Sydney Elizabeth Auchinleck was born in York Street, Dublin, on 18 April 1884. She was the eldest of three sisters.
It is not clear when but before 1901, the family moved to 7 Harcourt Street, not far from the Royal College of Surgeons and Trinity College, Dublin (TCD). Hugh saw patients in his surgery on the ground floor of the house and taught medical students there.
Sydney was educated at the Alexandra College for Girls in Dublin. It was named after its patron, Princess Alexandra of Denmark and took the school colours of red and white from the Danish flag. Ann Jellicoe, whose aim was to further women’s education, founded this Church of Ireland College with the blessing of Archbishop Richard Chevenix Trench. Ann Jellicoe firmly believed that ‘until women were admitted to Trinity College Dublin the voice of women would not commonly be heard in politics, literature or in academic debate’.
During the final years of campaigning for higher education for women (1892 to 1904) there was strong opposition within conservative Irish society and Trinity College and many fears were expressed by the all-male institution. Women would be a distracting ‘danger to the men’ and, indeed, in danger of damaging their own femininity, social graces and even health.
Sydney progressed at school and set her mind to attending Trinity College. She must have been aware of the background hum of the Women’s Suffrage Movement (the Dublin Women’s Suffrage Association was established in 1874) although it was not until 1918 that women aged thirty and over were able to vote.
Sydney was one of the first intake of forty women to be admitted to Trinity College, Dublin in the Michaelmas term of 1904 and one of the first to study Experimental Sciences (this included Physics, Chemistry and Mineralogy). It was many years before another woman studied Chemistry. She is credited in G C Duggan’s article as being the first woman to write a protest poem about the great fuss over female clothing. This was bravely written over her initials; one previous poem was written anonymously and posted on the Trinity gates.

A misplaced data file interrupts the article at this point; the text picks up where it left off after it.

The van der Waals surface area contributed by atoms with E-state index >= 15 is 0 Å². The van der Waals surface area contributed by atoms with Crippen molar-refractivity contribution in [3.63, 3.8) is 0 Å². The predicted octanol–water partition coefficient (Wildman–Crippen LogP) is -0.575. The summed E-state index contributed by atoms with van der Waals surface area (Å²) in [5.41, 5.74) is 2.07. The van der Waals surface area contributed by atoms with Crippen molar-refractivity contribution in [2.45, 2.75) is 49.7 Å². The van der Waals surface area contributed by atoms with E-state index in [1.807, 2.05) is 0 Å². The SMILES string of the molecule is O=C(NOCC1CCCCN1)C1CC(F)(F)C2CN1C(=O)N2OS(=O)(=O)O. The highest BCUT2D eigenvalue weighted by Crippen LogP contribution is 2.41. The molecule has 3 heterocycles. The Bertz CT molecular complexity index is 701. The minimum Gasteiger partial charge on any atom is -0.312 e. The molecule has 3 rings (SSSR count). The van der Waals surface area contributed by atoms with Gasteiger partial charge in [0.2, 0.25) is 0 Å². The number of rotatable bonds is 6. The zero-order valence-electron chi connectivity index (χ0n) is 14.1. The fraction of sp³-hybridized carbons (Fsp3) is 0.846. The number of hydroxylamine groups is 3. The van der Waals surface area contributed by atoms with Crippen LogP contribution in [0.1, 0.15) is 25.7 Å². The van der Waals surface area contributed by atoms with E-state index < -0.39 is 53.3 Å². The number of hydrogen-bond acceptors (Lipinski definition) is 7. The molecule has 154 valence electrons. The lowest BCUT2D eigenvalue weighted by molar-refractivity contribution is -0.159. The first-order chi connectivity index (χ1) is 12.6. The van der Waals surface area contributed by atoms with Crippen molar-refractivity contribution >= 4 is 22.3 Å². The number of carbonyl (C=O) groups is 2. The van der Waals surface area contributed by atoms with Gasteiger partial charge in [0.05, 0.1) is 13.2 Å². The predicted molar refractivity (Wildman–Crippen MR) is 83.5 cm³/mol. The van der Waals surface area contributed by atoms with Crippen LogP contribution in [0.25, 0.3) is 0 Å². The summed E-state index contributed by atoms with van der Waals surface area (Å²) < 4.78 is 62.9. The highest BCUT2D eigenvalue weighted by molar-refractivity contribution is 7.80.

Her dream was to be an engineer but she knew in her heart that this would not happen in her time, as the doors of the engineering school remained firmly closed to women. The first woman to graduate from TCD Engineering School was in 1972. She wrote a rather wistful poem about it in 1904, called To Trinity College, Dublin in which she discussed how she felt about some of the mandatory subjects.
In spite of her qualms about Honours Logic, she achieved a second rank Honours in the subject as well as first rank Honours in Literature in the 1906 Hilary term.
Sydney and her friend Olive Purser were members of the first committee of the Elizabethan Society which was modelled on the various male societies in the College, which women were not allowed to join.
Sydney studied for the Moderator exam, a Moderatorship being a high degree with Honours. Exams had to be passed to show that you were able to sit for a Moderatorship exam, so she did not take an easy route. She achieved her Moderatorship in 1908 about the same time as Norman became a Moderator in Medicine.
Sydney remained involved with TCD as a postgraduate, becoming a member of Dublin University Women Graduates Association.
Trinity College Dublin – Elizabethan Society
In November 2016, a PhD studentship/scholarship in Chemistry called The Trinity and Sydney E Auchinleck Award was announced, starting in 2017.
This is to honour SEA as the first female graduate in Chemistry. The School of Chemistry itself was awarded a prize for gender equality this year. The engineering school Sydney longed to join is apparently still lagging behind even today…